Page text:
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Project to explore extreme organisms receives DOE funding

Project to explore extreme organisms receives DOE funding
Project to explore extreme organisms receives DOE funding
Friday, May 13, 2005

A project to sequence the genomes of five microscopic species that grow and live in boiling hot conditions, members of the domain Archaea, has received support from the Community Sequencing Program of the Department of Energy. Two UCSC researchers, biomolecular engineer Todd Lowe and environmental toxicologist Chad Saltikov, share the project with astrobiologists Christopher House from Pennsylvania State University and Sorel Fitz-Gibbon from UCLA.

The particular Archaea being studied are three members of the genus Pyrobaculum and the closely-related species Caldivirga maquilingensis and Thermoproteus neutrophilus. Pyrobaculum species all respire toxic metals, such as arsenic and selenium, or sulfur compounds, ferric iron, nitrate, or oxygen.

Lowe says, 'With these new genomes, we should be able to focus and accelerate our study of the group of genes that enable survival in one of the harshest environments inhabited on our planet." Understanding the unusually complex metabolisms of these organisms could also shed light on geological processes.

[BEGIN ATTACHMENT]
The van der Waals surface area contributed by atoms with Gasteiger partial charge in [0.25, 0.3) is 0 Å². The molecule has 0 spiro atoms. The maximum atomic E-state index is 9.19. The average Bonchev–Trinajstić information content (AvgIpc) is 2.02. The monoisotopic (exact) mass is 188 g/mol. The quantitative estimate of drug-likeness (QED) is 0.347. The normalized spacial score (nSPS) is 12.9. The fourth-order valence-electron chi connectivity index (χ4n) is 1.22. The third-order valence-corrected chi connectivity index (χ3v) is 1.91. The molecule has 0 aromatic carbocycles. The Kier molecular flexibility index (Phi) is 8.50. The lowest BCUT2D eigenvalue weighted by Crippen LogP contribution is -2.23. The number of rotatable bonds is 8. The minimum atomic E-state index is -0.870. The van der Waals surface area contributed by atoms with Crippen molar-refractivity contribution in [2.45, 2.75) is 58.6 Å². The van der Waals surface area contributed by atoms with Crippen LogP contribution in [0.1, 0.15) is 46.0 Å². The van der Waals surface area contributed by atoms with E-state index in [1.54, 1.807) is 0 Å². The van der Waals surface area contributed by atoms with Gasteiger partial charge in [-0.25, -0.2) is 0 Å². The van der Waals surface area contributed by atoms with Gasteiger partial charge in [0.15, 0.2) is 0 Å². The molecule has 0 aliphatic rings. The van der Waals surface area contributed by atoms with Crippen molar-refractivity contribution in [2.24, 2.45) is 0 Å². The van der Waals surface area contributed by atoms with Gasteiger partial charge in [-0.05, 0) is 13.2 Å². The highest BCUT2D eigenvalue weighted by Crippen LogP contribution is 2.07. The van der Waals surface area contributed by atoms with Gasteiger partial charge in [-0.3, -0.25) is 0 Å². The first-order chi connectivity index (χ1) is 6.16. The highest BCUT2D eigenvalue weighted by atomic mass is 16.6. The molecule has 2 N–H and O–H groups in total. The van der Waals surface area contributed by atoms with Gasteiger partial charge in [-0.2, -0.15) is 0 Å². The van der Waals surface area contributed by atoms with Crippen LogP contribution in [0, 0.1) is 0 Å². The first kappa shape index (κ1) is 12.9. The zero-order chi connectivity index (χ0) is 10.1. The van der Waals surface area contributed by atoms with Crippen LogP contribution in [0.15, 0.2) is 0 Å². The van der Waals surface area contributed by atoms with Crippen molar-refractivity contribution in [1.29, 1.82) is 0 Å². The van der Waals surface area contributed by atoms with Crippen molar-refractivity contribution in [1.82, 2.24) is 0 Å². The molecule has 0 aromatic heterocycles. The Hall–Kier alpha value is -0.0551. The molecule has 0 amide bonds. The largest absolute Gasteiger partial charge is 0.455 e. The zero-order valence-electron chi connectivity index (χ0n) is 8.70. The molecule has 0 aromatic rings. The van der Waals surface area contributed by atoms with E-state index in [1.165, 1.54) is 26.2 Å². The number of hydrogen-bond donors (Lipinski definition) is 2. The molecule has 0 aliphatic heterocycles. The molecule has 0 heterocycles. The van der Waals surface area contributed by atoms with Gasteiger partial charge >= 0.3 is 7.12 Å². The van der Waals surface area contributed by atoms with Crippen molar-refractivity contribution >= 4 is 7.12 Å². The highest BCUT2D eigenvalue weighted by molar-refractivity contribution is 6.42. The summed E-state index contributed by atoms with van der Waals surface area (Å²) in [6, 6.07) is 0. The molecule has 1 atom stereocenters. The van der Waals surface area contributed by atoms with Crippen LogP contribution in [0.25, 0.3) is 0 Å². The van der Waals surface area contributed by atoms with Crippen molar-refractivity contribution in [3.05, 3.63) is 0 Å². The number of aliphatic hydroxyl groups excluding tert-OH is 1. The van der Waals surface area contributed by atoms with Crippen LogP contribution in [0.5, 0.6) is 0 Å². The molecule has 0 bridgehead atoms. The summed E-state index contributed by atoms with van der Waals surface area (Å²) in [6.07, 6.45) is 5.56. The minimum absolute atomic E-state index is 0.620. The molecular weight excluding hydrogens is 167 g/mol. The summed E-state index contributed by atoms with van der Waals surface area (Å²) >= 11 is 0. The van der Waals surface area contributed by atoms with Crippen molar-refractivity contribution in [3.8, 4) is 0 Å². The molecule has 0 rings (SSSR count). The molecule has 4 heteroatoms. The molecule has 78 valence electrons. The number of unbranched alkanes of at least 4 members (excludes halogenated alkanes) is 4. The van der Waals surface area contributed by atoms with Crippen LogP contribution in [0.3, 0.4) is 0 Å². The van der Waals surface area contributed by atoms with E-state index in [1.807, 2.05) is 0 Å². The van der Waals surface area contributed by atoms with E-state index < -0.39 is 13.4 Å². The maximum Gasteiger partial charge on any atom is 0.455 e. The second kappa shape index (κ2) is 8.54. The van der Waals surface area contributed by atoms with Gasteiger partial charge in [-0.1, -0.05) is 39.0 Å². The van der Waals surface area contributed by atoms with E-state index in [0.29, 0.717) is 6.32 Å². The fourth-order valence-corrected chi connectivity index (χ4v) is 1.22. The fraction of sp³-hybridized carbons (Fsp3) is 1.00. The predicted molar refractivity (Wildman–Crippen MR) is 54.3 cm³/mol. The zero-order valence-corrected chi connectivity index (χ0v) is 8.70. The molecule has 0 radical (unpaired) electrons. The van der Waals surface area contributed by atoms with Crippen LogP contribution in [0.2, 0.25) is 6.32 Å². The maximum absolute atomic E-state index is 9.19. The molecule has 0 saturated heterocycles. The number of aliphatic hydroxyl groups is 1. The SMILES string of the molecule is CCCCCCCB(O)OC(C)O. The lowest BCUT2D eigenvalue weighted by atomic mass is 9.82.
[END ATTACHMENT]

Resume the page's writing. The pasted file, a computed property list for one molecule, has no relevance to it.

This research holds particular importance for astrobiologists, who seek to understand the wide variety of potential habitats for life. Fitz-Gibbon explains, 'Studies of this group isolated from such diverse climes as terrestrial acidic hot springs and marine boiling water holes should yield tremendous progress, especially in our understanding of the mechanisms of evolution and adaptation to new environments.'

The genome of Pyrobaculum aerophilum has already been sequenced, but the species has proven difficult to grow in the laboratory. The species to be sequenced in this project are all easier to work with.

Through comparative genomics, researchers will be able to study their evolution and determine how their genes are regulated and relate to functions. These species have broad metabolic diversity, and a large proportion of their genes have not been studied in any other organisms. House adds, 'I am excited that we will have a diversity of related species to study at the genomic level. In particular, our project includes related species with a variety of sulfur metabolisms."

The project includes building microarrays and genome browsers at UCSC for several of these new species to facilitate the study of their functions. According to Lowe, this allows the group to 'capitalize on the local expertise in building genome browsers to share that information with the world.'

In parallel with the sequencing effort, the consortium is working on a gene knock-out system for one of the new species to be sequenced, Pyrobaculum calidifontis. Lowe says, 'This will greatly simplify the characterization of many key genes that have never been studied before.'

Lowe adds, "I'm very excited that we will finally be able to bring the power of comparative genomics and traditional genetics to this metabolically agile group of hyperthermophiles.'